What Happens if I’m Renting and My Landlord Goes into Foreclosure?
In the past, if you were renting and your landlord went into foreclosure, you could be immediately forced out of the home. However, times have changed and new laws make it possible for renters to live out their lease in most cases. In other cases, they may be able to recover costs from the original landlord.
Talk with Your Landlord
If your landlord goes into foreclosure and actually tells you about it, you may need to discuss other things, like utilities. If your landlord was taking care of the utilities as part of your rental agreement, you need to find out if that is still going to happen. Someone who isn’t making their house payment with your rent money may not be paying the utilities either. Try to get as much information as you can so you are able to plan ahead for the safety of your own family.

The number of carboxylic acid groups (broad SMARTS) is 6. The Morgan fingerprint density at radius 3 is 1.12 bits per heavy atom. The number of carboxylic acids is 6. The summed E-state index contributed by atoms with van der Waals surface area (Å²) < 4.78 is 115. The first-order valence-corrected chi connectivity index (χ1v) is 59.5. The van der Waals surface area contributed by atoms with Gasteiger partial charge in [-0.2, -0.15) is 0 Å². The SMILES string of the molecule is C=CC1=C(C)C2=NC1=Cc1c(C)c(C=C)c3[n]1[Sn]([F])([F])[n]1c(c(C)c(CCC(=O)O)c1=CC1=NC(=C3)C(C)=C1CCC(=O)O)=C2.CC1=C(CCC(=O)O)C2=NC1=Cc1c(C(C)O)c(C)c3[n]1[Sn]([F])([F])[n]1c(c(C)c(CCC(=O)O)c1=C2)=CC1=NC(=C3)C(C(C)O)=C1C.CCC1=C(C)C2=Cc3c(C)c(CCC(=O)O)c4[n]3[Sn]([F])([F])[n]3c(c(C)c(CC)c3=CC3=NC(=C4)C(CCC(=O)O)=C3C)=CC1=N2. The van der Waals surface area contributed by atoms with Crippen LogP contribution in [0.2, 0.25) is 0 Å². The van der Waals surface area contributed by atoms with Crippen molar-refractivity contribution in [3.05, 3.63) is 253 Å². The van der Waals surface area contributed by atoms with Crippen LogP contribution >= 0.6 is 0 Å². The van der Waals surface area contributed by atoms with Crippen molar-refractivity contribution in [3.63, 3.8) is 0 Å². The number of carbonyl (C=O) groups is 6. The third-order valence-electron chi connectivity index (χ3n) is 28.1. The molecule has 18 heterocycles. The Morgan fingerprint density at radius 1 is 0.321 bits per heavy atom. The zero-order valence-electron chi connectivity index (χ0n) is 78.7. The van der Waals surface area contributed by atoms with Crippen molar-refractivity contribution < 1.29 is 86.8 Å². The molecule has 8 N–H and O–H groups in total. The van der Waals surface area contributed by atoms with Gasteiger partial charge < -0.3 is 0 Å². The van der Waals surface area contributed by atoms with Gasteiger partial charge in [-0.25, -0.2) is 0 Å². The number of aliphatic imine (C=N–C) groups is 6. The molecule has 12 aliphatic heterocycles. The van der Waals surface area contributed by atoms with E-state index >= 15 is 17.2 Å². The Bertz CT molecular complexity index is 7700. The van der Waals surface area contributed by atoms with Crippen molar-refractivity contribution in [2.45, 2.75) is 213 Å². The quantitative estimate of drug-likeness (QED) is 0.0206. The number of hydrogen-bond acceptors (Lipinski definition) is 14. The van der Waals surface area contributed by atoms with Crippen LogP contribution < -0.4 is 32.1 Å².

Thank You Obama
In 2009, President Obama signed an act to protect tenants from having their lives turned upside down if their landlord went into foreclosure. The Protecting Tenants and Foreclosure Act of 2009 was designed to give tenants a chance to recover from what to them may be an abrupt change.
The act basically states that tenants can live out their original lease undisturbed. Since some tenants live on a month to month lease, this could have meant that they had 30 days to move out. However, the act gives them 90 days to find a new home. The only exception is when someone buys the property with the intent to live there. In such cases, the tenant has 90 days, regardless of whether they live on a month to month lease or not.
Aside from potentially having to deal with a higher rent, moving itself is expensive. You may need to travel to investigate a potential rental, pay application fees, and rent a truck to move your furnishings. Renters can sometimes recover some of those costs by taking their original landlord to small claims court.
Naturally, while you are living in the rental, all of the details of the lease and your responsibilities still stand. It may be even more important to follow the lease to the letter in order to avoid being evicted because of your own folly. If this happens, you won’t be able to recover costs from your former landlord because you will have to move due to your own behavior and the details of the lease. Talk to a real estate agent about your opens if you do need to move. It may just be time to buy your own home!